Making the decision to obtain a divorce is never easy. Which types of divorce apply to your situation? To help you with this life-changing decision, its best to start by obtaining as much information about the process as you can.
There are two main types of divorce: contested and uncontested.
In an uncontested divorce, the parties generally agree about most issues surrounding the divorce; how to divide assets and debts, custody and parenting plans; retirement plans; insurance and tax issues. If you agree or mostly agree, you may want to inquire about mediation or an uncontested divorce. This will be the easiest and least costly way to get divorced. The more you two can work it out, the less help you will need from the court. There are two types of uncontested divorce: mutual and negotiated divorce.
Mutual Uncontested Divorce
A mutual uncontested divorce is the cheapest and easiest way to achieve divorce. In this type of divorce, the parties are in agreement about all of the issues and both have the primary and sole goal of getting the divorce processed. Massachusetts has enacted two statutes that can simplify the divorce process: no-fault divorce and uncontested divorce. The no-fault statute means that Massachusetts courts do not consider who may be at fault for the breakdown of the marriage, this factor becomes irrelevant and spouses do not need to spend time and money assessing blame for the failure of the marriage.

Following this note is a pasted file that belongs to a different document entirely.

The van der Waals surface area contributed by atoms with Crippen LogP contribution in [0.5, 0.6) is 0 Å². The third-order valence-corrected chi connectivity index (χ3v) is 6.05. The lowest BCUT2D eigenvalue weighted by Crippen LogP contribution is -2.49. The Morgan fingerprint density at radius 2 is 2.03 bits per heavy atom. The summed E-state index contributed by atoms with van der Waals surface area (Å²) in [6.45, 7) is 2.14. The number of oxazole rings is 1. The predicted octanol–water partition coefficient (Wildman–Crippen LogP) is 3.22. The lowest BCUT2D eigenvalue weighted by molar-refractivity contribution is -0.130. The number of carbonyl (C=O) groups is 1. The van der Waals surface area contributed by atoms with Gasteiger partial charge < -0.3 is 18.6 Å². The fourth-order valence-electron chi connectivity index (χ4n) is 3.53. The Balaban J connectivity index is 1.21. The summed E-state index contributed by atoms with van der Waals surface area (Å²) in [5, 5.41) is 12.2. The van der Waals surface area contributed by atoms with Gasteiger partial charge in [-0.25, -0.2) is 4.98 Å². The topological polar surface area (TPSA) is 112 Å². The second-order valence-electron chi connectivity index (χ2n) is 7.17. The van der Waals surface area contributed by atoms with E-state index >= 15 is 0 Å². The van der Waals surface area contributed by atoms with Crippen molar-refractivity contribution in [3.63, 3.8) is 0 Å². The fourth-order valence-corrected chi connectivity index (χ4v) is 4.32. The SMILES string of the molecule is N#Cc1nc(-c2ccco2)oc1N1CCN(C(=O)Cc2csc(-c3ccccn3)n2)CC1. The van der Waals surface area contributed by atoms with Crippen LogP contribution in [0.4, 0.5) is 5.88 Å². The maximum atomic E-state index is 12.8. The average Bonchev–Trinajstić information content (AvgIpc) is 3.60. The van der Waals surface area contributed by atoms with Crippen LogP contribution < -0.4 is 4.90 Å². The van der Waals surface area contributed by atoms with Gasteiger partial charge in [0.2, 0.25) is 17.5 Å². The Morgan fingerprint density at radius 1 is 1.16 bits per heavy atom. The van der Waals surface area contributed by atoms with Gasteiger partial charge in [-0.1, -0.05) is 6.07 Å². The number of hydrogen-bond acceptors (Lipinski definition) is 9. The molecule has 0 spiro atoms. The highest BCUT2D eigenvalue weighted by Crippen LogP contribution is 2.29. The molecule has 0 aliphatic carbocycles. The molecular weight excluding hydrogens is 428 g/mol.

A negotiated divorce is a type of divorce that is a bit more complicated but, depending on the parties, can also be achieved relatively inexpensively and quickly. In this situation, the parties work to negotiate a comprehensive agreement detailing all of the intricacies related to the divorce of the couple. Attorney Melcher will meet with you to explain the divorce process and review your legal rights in detail; but most importantly, to understand what you aim to achieve via the divorce process. As the client, you direct the negotiation – your attorney is there to work for you and help you to achieve your goals.This type of divorce is easier, if there are less disputes about splitting up your life.